Government keeps distance on Elering/Alexela spat
Both Prime Minister Kaja Kallas (Reform) and Minister of Economic Affairs and Infrastructure Riina Sikkut (SDE) have been scratching their heads over how to solve a stand-off between state-owned gas grid distributor Elering and two private sector firms, over the status of a connecting pipeline at a Liquefied Natural Gas (LNG) terminal in Paldiski.
Minister of Economic Affairs and Infrastructure Riina Sikkut (SDE) says that, since the dispute is not political in nature, the state will not intervene.
Sikkut said: "This is a contractual disagreement. The government has given the task to the Estonian Stockpiling Center (EVK) that if fuel retailer Alexela and holding company Infortar, who constructed the LNG berth at Paldiski, want to sell, then the state can buy the facility."
"All the other confusion surrounding it is unfortunate, and we have to deal with it," she went on.
Sikkut also said that the dispute between Elering and Alexela does not affect anything relating to the state. "It is important that people get access to gas next month," she said.
Meanwhile, Prime Minister Kaja Kallas (Reform) noted that the dispute was between a state company and the private sector.
Kallas told ERR that: "Elering belongs to the state and it communicates closely with the Ministry of Economic Affairs and Communications.
"This is not the dispute that has been taking place between Eesti Energia and Elektrilevi, where the government could clearly tell both companies, as they were state-owned, to stop it. This is a dispute between the private sector and the state , something which must be observed accordingly if the private sector wants to continue with it," Kallas told ERR.
ERR also asked of Kallas exactly what the state had done to avoid taxpayers' funds being used in order to prolong a lengthy dispute.
"For a start, in order to save taxpayers' money we have an LNG ship which was procured by Finland for €400 million, which we have access to, but that €400 million did not come out of the Estonian taxpayer's pocket," Kallas responded.
"Second, we have been making investments in order to build up the gas infrastructure. The state has kept pledges made to the private sector, but indeed, new demands are constantly being made, and these disputes are ongoing," she went on.
The recent developments suggest that a lengthy, substantive court case may be looming, ERR reports; were this the case, Elering's legal fees would likely at least in part be on the taxpayer.
At the same time, minister Sikkut averred that the issue was of little interest to the public and the media in any case.
She said: "I don't know why this is being so sharply covered in the media. We are talking about signing a purchase-sale agreement. The public's expectation is that things will be clarified; the government has always had the sole plan of signing a purchase-sale agreement."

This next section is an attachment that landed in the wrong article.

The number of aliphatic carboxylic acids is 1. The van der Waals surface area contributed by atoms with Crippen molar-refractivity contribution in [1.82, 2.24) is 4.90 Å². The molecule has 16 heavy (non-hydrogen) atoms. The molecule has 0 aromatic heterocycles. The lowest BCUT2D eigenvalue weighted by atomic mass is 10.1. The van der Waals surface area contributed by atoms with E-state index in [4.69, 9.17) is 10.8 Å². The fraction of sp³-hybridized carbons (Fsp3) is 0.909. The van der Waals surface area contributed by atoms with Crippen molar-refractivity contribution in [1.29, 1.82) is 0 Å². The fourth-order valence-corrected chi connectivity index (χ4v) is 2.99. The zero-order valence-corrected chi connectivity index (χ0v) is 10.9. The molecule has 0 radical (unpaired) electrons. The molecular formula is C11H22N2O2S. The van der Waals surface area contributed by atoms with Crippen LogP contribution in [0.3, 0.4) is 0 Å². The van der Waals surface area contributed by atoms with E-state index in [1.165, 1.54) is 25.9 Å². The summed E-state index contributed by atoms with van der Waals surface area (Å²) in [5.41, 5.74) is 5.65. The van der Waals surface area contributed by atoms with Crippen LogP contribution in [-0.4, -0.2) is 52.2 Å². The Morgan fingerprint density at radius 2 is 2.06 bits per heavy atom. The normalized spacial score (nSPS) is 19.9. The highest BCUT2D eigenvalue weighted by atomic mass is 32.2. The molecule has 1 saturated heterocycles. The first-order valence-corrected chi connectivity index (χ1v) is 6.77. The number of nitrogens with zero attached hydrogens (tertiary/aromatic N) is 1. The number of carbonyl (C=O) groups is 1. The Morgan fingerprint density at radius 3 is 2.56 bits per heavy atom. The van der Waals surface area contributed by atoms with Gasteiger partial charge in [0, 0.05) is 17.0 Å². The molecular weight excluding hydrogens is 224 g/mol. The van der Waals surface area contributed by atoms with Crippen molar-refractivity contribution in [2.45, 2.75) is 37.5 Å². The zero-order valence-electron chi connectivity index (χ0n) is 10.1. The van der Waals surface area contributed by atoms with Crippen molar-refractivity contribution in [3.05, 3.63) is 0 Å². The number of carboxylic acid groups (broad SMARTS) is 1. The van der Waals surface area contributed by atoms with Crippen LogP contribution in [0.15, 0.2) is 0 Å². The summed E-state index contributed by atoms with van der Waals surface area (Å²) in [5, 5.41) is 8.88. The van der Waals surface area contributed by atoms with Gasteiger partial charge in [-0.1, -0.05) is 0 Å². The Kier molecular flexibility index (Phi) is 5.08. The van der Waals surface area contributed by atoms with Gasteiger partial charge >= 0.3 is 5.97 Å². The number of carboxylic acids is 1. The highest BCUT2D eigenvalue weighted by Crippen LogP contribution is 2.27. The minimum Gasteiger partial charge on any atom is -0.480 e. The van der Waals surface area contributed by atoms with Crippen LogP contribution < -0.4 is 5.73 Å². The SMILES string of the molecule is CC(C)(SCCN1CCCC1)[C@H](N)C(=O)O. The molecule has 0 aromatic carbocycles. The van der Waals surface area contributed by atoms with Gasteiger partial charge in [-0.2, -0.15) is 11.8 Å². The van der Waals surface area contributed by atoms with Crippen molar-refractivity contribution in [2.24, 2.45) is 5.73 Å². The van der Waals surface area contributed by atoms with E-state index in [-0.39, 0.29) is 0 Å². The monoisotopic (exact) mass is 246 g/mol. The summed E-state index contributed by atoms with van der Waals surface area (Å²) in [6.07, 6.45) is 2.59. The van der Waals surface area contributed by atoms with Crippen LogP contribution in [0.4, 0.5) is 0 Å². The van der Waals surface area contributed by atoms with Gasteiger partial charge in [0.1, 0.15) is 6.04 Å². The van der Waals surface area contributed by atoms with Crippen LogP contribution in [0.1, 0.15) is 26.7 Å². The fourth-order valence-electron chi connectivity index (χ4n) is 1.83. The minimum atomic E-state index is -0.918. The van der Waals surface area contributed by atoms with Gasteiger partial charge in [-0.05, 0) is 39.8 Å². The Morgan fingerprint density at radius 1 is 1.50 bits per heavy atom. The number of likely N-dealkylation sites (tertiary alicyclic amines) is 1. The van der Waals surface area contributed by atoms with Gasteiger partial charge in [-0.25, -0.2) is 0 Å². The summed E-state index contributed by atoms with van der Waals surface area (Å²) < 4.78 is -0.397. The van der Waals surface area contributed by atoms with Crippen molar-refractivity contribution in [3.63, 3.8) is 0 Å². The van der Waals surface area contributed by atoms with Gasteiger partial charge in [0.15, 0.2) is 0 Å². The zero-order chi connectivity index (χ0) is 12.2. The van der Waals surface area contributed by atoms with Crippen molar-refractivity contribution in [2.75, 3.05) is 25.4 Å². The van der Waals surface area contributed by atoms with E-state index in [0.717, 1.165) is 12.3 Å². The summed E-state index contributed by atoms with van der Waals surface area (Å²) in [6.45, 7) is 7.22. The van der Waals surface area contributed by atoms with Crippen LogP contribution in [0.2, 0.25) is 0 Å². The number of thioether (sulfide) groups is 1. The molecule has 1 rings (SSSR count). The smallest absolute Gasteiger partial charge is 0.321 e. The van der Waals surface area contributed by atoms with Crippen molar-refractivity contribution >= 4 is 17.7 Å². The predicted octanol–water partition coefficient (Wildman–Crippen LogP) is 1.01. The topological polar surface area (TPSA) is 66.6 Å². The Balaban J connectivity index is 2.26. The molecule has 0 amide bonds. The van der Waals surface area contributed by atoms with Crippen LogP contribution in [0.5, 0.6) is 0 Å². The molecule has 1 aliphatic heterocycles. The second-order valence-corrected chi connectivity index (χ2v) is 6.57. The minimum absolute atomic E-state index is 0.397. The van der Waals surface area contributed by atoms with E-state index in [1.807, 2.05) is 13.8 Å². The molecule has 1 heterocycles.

The changed security situation has led to worry, and clarification is needed to ensure security of natural gas supply, with the berth and its connecting pipeline – the aspect of the project overseen by Elering – needing to be completed as soon as possible, in order to make LNG ships docking at Paldiski viable.
She also noted that the project was the first of its kind in Estonia.
"With everything being carried out for the first time, the dirrerent parties may have different expectations, but these should be resolved among themselves, not via the media," Sikkut added.
Legal counsel for Pakrineeme Sadam, the legal entity set up by Alexela and Infortar which owns the berth, last week called Elering's actions "embarrassing" and paying €500,000 per month rent in order for the connecting pipeline, which links the berth to the national gas network, "the least that Elering could do."
For its part, Elering has said it wants to go to court to take forced possession of the pipeline connector, adding that the ensuing ground rent would cost €300 per year, as opposed to €6 million per year under Pakrineeme Sadam's landlordship.
Once up and running a vessel fitted out to carry LNG, such as the one now moored off Inkoo, Finland, could supply LNG to the berth via a ship-to-shore pipeline. The LNG is then regassified on the land, and piped to the national network.
Inkoo is also linked to Estonia via the undersea Balticconnector pipeline, opened in late 2019, and, in the opposite direction, to the LNG terminal at Klaipeda, Lithuania. The state also keeps natural gas reserves stored at an underground facility in Inčukalns, Latvia.
The invasion of Ukraine has made decoupling from reliance on natural gas imports from Russia a priority.
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Editor: Andrew Whyte, Aleksander Krjukov, Karin Koppel, Veronika Uibo